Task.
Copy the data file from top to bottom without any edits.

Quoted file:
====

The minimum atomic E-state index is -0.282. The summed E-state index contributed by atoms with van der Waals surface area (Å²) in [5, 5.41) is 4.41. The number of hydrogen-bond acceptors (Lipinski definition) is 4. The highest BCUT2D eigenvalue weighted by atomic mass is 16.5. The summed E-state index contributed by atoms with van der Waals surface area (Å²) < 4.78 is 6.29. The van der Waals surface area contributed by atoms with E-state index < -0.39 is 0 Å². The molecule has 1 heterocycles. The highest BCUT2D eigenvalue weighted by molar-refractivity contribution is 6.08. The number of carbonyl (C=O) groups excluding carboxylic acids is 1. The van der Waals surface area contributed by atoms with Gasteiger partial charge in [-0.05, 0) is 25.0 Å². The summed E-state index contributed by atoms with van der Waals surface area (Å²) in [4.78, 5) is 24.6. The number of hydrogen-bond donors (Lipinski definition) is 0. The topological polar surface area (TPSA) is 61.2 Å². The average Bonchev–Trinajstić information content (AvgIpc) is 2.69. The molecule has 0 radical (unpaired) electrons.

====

The minimum atomic E-state index is -0.282. The summed E-state index contributed by atoms with van der Waals surface area (Å²) in [5, 5.41) is 4.41. The number of hydrogen-bond acceptors (Lipinski definition) is 4. The highest BCUT2D eigenvalue weighted by atomic mass is 16.5. The summed E-state index contributed by atoms with van der Waals surface area (Å²) < 4.78 is 6.29. The van der Waals surface area contributed by atoms with E-state index < -0.39 is 0 Å². The molecule has 1 heterocycles. The highest BCUT2D eigenvalue weighted by molar-refractivity contribution is 6.08. The number of carbonyl (C=O) groups excluding carboxylic acids is 1. The van der Waals surface area contributed by atoms with Gasteiger partial charge in [-0.05, 0) is 25.0 Å². The summed E-state index contributed by atoms with van der Waals surface area (Å²) in [4.78, 5) is 24.6. The number of hydrogen-bond donors (Lipinski definition) is 0. The topological polar surface area (TPSA) is 61.2 Å². The average Bonchev–Trinajstić information content (AvgIpc) is 2.69. The molecule has 0 radical (unpaired) electrons.